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I felt that was the only way I could even get through it was, would be to like, tell people around me that I’m on it. But a lot of people just know, I mean I’m, I’m pretty close to like most of my friends, I guess except for acquaintances. But I mean, if I’m friends with somebody it’s usually like a pretty close relationship and so they were, I mean, they were probably aware of it, even before like I was, a lot of the time. And I definitely have no problem telling people that I was on as SSRI, just because I, would, I actually learned like a ton of people were on it that never said anything about it, like, there’s like, it was like almost like half the people that I would say, “I am on medication,” like, “Oh yeah me, too!” It’s like, what, like, almost over half it seems like. I was constantly shocked at like how many people were like, “Oh yeah me, too, what are you on?” Like, “What?!” You had like no indication that they would be on it or, it didn’t seem like the kind of person, but yeah. I don’t know. It’s kind of just, at some point I realized the pattern and I was just curious on like, you know, how many people are out there that are doing various medications of various kinds? And like, yeah, most of the time it was an SSRI. Like very rarely would it be something for something else.

Wow. No, kind of, fears about disclosing … ?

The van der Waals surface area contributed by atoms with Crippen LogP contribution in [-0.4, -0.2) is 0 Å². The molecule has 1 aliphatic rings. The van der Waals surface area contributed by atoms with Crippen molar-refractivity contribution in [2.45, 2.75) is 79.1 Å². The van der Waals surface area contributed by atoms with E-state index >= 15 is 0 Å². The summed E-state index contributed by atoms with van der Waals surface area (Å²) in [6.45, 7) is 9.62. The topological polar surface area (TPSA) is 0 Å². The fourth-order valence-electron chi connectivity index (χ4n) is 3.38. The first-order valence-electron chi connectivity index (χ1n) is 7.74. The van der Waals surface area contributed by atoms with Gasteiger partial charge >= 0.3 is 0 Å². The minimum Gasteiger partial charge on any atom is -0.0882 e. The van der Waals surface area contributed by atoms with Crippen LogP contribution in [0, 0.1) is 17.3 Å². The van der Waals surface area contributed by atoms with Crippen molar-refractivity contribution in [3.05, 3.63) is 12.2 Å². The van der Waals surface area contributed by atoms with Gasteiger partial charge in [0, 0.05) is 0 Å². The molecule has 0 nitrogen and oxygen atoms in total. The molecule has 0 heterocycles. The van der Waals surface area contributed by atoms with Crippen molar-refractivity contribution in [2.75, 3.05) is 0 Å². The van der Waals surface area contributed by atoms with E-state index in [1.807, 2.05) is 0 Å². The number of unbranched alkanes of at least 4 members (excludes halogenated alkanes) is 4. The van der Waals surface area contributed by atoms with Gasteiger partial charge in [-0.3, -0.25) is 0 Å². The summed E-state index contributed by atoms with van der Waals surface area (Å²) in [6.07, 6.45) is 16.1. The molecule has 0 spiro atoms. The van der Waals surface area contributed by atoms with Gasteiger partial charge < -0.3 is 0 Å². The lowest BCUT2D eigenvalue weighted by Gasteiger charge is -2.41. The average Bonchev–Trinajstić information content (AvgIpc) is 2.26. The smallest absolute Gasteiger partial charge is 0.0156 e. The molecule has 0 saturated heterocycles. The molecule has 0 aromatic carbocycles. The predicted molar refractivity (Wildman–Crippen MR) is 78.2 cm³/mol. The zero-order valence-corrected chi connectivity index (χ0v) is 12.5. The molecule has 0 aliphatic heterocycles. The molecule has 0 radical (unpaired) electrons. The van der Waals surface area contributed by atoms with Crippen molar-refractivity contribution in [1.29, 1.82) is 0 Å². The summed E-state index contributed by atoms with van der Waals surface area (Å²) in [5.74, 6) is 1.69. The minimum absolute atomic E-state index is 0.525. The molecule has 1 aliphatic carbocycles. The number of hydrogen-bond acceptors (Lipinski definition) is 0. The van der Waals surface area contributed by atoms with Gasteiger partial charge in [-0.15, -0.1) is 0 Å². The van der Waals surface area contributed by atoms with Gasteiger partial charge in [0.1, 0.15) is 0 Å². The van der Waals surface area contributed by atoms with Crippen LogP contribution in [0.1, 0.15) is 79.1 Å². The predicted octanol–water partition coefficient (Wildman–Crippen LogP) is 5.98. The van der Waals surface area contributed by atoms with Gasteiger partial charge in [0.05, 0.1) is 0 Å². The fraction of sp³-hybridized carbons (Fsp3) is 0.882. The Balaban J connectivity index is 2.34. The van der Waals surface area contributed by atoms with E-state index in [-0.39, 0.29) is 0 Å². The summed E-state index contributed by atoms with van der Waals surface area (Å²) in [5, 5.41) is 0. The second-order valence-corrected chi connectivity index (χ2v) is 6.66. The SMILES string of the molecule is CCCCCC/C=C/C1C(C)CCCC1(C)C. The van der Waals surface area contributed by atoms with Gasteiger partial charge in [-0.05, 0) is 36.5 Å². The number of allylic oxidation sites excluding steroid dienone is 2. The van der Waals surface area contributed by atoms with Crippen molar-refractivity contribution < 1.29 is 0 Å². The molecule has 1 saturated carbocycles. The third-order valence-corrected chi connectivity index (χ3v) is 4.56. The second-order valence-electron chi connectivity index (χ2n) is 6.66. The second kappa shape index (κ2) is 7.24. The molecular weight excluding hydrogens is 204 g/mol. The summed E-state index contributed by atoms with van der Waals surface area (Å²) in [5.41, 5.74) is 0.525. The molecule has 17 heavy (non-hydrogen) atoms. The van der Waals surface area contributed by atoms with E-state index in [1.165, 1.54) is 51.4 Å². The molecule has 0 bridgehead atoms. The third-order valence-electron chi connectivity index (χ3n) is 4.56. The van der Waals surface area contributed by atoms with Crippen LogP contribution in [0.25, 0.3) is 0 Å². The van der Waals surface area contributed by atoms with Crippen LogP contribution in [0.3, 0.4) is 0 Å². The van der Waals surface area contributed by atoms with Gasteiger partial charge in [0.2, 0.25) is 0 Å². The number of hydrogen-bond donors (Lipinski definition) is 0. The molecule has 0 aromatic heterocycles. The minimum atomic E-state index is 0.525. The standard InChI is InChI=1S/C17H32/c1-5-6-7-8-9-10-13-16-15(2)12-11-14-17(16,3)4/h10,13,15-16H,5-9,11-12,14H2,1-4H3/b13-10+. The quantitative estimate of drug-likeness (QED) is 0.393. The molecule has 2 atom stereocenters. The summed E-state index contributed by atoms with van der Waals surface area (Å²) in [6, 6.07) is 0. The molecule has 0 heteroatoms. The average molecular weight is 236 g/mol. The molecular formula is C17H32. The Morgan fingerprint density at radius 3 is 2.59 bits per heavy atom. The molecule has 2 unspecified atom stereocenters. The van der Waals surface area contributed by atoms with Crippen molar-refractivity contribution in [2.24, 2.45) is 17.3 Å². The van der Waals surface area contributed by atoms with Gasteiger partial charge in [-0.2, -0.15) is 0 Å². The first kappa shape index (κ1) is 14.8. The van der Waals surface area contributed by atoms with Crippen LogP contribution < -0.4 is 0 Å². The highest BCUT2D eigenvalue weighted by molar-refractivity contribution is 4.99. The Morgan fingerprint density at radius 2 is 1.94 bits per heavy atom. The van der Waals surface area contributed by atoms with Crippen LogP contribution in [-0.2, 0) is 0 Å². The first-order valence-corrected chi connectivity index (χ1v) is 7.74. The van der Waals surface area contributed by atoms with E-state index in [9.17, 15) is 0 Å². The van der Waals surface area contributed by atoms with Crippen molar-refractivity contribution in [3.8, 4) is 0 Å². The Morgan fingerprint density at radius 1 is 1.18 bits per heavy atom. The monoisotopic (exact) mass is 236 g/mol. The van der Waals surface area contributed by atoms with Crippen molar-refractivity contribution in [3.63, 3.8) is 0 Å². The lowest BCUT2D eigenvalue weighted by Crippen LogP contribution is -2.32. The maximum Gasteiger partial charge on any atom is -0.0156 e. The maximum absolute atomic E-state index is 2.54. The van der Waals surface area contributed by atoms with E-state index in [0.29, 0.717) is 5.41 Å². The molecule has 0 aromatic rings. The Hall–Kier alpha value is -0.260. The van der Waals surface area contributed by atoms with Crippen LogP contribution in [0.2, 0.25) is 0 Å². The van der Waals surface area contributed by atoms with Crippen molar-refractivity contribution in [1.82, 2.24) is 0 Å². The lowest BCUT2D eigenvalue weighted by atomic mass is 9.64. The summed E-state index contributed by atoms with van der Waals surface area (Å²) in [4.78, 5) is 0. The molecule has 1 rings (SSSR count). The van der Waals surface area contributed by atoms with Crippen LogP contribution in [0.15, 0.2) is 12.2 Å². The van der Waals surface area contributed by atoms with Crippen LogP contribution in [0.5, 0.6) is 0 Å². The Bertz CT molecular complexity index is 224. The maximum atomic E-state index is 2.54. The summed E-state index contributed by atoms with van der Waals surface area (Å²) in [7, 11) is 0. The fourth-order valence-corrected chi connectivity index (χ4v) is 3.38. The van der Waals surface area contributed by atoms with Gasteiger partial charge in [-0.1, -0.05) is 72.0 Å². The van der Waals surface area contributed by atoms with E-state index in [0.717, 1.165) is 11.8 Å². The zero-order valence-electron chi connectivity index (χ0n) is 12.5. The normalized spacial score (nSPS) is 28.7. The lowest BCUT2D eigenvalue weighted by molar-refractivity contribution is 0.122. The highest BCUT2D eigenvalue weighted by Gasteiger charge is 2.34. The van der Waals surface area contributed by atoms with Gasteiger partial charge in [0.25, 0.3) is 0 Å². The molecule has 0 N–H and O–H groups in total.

No. I don’t, I’m a pretty open person. I mean, I’m somewhat of an exhibitionist. Like I, you know, most of the time that window, the blinds are like all the way to the top. You know, I don’t. I, I don’t feel, I mean, I’m sure I have secrets, but most of my life, it’s like, I don’t feel like I need to keep it under like lock and keys. Like, I’m not, I don’t have like trade secrets or anything. Like, you know, it’s like, I’m not worried about anything getting out and if it does, it’s like, you know. I don’t know. I think that’s a response to, I see, a lot of people in this world hold a lot of like secrecy around a lot of stuff, and a lot of people are embarrassed about everything and like, you can’t talk about money, and you can’t talk about this, and you can’t talk about that, and it’s like pretty much the opposite of how I view things. And I feel like a lot of the problems around are because people aren’t open with like their true feelings and so I’m, you know, not afraid to be like, “Are you on medication?” Because then it’s like, that opens up a whole new conversation that we never would have had and like, you know, this person could never have had this conversation before and been wanting to have it or like, you know, it’s just being able to like, relate to somebody else, knowing that they have, like, the same problems as you, I think, helps a lot. Like, to know that it’s not, just you going through it. Because there’s a lot of people, that it, or you know, it’s like any, even if it’s like an obscure problem or an obscure issue that you’re having, it’s like, you’d be surprised how many people have, like, a relatable situation to it, and they can help you out.